So what exactly are they filtering? At this stage, the voluntary filter is designed to block child abuse material. According to the Communications Minister’s department, that includes the ACMA list of about 500 websites plus Interpol’s list of sites. We don’t know how long this list of websites is. No one will say.

So why should you be concerned? No one here is in favour of child abuse, after all. Here’s a list to get you startled.

1. Subscribers have not been told.

I expected to know when Australia got its first internet filter. I also expected to be notified when my long-time internet provider installed one. Telstra has told me nothing about it. Millions of others are in the same boat. If it’s for our own good, why aren’t we being told about it?

2. We don’t know what is on this list.

It’s all very well for the IIA to come out in support of this voluntary, commercial filtering, but even they won’t say what exactly is being filtered. Can we have content descriptions at least? Will there be a repeat of the incident in which Wikipedia was blocked in the UK due to an album cover the Internet Watch Foundation didn’t like? Nobody knows.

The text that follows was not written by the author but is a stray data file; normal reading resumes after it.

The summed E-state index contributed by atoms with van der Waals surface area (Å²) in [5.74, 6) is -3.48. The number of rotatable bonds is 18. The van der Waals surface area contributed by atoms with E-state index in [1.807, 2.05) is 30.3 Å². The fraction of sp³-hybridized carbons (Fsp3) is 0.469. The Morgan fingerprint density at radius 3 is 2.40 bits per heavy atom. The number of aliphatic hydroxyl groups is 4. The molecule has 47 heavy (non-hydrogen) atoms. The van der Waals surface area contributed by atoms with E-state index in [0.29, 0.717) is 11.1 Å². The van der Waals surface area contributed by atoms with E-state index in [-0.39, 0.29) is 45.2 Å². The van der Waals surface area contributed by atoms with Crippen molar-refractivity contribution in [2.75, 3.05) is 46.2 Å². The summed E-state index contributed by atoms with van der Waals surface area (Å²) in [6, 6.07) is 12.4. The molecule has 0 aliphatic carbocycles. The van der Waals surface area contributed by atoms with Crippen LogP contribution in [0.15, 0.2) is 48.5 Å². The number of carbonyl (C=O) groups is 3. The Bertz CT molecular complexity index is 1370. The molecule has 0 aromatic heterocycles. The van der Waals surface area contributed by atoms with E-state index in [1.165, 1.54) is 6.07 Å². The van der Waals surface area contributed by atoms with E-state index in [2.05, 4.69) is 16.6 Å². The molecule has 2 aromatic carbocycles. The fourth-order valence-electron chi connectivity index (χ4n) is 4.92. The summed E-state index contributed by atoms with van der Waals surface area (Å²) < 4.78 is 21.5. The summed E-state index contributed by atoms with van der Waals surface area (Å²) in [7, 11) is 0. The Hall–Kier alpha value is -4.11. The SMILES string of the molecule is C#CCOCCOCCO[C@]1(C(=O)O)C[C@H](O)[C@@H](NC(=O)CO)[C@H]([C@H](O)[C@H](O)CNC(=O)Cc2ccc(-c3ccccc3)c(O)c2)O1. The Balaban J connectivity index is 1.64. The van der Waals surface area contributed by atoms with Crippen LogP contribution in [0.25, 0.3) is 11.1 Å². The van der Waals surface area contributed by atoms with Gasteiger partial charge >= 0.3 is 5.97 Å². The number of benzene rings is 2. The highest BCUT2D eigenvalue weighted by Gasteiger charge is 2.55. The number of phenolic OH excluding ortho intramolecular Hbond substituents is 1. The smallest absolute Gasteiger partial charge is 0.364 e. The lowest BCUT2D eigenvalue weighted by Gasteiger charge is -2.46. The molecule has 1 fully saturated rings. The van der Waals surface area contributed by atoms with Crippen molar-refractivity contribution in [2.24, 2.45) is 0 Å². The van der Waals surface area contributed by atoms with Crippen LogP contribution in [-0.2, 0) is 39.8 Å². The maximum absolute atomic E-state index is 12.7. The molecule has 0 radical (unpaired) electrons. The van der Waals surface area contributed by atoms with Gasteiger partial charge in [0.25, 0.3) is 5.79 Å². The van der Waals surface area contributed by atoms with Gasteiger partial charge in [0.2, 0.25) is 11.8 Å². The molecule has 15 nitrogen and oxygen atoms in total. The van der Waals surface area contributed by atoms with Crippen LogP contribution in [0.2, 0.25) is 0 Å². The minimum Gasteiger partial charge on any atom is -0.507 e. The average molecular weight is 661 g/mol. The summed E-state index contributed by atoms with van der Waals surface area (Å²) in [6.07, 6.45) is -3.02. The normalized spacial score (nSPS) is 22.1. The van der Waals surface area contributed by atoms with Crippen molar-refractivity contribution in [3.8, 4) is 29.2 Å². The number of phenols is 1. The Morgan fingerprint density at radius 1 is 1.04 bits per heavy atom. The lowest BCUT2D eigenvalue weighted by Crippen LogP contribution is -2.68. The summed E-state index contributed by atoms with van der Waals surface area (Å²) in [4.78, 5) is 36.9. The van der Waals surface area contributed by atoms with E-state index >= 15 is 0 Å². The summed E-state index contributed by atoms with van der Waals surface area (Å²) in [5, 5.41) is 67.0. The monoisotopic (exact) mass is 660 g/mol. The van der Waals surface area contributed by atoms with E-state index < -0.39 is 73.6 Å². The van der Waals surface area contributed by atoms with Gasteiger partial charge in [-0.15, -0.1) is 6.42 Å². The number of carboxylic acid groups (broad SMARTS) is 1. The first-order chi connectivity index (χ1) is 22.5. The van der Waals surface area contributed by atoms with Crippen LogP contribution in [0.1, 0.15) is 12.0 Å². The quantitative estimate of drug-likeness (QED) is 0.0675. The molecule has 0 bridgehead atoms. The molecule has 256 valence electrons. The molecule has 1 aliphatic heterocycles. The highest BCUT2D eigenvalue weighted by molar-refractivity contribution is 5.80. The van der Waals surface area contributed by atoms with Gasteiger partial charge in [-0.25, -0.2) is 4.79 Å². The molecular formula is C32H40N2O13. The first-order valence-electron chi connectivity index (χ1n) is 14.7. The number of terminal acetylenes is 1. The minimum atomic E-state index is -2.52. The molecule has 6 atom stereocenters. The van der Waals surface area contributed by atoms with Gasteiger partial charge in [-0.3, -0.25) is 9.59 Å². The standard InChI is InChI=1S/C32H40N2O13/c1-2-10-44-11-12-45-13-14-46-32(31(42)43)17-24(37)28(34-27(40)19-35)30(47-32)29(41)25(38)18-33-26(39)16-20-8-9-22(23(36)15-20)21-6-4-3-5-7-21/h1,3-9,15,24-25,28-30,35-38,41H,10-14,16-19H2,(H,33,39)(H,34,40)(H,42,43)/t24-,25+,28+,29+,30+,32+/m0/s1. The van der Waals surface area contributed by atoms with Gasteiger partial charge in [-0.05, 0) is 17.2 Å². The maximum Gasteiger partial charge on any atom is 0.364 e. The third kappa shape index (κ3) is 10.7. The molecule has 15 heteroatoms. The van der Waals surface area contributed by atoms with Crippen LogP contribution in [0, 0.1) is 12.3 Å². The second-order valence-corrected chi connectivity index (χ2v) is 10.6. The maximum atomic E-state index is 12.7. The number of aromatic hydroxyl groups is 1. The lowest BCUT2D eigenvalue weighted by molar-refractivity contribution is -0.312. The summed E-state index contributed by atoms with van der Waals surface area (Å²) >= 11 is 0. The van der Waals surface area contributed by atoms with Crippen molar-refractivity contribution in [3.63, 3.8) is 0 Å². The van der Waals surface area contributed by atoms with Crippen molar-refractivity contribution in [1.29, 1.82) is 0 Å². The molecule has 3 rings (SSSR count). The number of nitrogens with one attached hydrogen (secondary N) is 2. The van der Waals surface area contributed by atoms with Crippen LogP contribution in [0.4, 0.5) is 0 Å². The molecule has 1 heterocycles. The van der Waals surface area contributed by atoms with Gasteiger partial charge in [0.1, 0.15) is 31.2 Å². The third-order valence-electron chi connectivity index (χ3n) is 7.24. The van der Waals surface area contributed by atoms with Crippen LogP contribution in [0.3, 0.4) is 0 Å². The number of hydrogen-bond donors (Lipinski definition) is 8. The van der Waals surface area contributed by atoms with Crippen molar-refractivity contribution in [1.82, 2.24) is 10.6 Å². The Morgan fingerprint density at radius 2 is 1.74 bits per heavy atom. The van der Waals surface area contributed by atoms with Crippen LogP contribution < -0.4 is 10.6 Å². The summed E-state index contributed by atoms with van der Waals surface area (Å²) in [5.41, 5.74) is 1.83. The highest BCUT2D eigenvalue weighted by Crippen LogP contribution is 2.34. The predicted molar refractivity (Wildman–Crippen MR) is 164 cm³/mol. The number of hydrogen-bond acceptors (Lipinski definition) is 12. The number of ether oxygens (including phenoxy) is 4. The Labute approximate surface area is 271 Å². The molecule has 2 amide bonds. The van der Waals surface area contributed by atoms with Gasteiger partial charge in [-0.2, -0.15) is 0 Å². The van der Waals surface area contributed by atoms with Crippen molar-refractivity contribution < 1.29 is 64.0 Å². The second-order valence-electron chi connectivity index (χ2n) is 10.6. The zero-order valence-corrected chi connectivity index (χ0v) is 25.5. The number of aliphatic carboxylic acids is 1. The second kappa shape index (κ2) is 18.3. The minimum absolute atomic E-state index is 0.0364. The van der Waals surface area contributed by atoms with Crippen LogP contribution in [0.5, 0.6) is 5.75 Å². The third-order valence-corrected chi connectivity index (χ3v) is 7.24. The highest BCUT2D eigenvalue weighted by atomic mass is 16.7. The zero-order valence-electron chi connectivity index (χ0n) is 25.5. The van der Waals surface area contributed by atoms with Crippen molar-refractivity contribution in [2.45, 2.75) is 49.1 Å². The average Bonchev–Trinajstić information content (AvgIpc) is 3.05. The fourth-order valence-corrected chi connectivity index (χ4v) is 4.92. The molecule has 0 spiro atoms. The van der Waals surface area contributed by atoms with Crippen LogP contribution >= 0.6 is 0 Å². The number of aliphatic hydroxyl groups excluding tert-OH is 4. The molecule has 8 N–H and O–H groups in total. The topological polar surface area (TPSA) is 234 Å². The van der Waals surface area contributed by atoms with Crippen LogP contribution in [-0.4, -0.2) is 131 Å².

3. No appeals process.

Discover your website is being blocked unfairly? Perhaps you have a saucy album cover on your website? There is no way to appeal this ban. You could perhaps lobby the IIA or individual service providers, but there is no pre-constructed method to get your site off this list.

4. Companies are in charge.

This internet filter affects millions of Australian internet users yet it’s being governed by companies. Forget child abuse. Why not block customers whinging about Aussie telcos? Why doesn’t Vodafone block Vodafail? It’s possible now.

5. Paving the way for a bigger filter.

Much more serious is the threat that this system could be expanded to become Conroy’s planned internet filter. If no laws are required to set up this system, what is preventing its expansion to all Refused Classification sites? What is to prevent the banned website list getting longer? Based on this current experience, we would never know just how long the list was and wouldn’t discover a website was banned until we tried to visit it. This filter could become downright insidious without notice.